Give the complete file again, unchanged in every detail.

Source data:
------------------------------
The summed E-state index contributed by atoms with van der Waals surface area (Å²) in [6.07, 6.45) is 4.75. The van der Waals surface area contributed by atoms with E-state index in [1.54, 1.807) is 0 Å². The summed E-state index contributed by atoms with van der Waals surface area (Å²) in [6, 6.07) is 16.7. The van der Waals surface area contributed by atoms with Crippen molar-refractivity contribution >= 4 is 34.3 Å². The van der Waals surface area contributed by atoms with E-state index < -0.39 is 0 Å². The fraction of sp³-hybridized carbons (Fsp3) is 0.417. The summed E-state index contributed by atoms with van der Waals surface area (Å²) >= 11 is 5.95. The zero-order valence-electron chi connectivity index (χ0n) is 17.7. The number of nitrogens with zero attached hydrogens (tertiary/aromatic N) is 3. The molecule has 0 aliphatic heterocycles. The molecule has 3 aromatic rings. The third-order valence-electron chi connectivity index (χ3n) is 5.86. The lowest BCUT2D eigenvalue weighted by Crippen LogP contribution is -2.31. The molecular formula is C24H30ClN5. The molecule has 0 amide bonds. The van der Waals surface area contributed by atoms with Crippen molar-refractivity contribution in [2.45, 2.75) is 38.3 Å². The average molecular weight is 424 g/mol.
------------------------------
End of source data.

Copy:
The summed E-state index contributed by atoms with van der Waals surface area (Å²) in [6.07, 6.45) is 4.75. The van der Waals surface area contributed by atoms with E-state index in [1.54, 1.807) is 0 Å². The summed E-state index contributed by atoms with van der Waals surface area (Å²) in [6, 6.07) is 16.7. The van der Waals surface area contributed by atoms with Crippen molar-refractivity contribution >= 4 is 34.3 Å². The van der Waals surface area contributed by atoms with E-state index < -0.39 is 0 Å². The fraction of sp³-hybridized carbons (Fsp3) is 0.417. The summed E-state index contributed by atoms with van der Waals surface area (Å²) >= 11 is 5.95. The zero-order valence-electron chi connectivity index (χ0n) is 17.7. The number of nitrogens with zero attached hydrogens (tertiary/aromatic N) is 3. The molecule has 0 aliphatic heterocycles. The molecule has 3 aromatic rings. The third-order valence-electron chi connectivity index (χ3n) is 5.86. The lowest BCUT2D eigenvalue weighted by Crippen LogP contribution is -2.31. The molecular formula is C24H30ClN5. The molecule has 0 amide bonds. The van der Waals surface area contributed by atoms with Crippen molar-refractivity contribution in [2.45, 2.75) is 38.3 Å². The average molecular weight is 424 g/mol.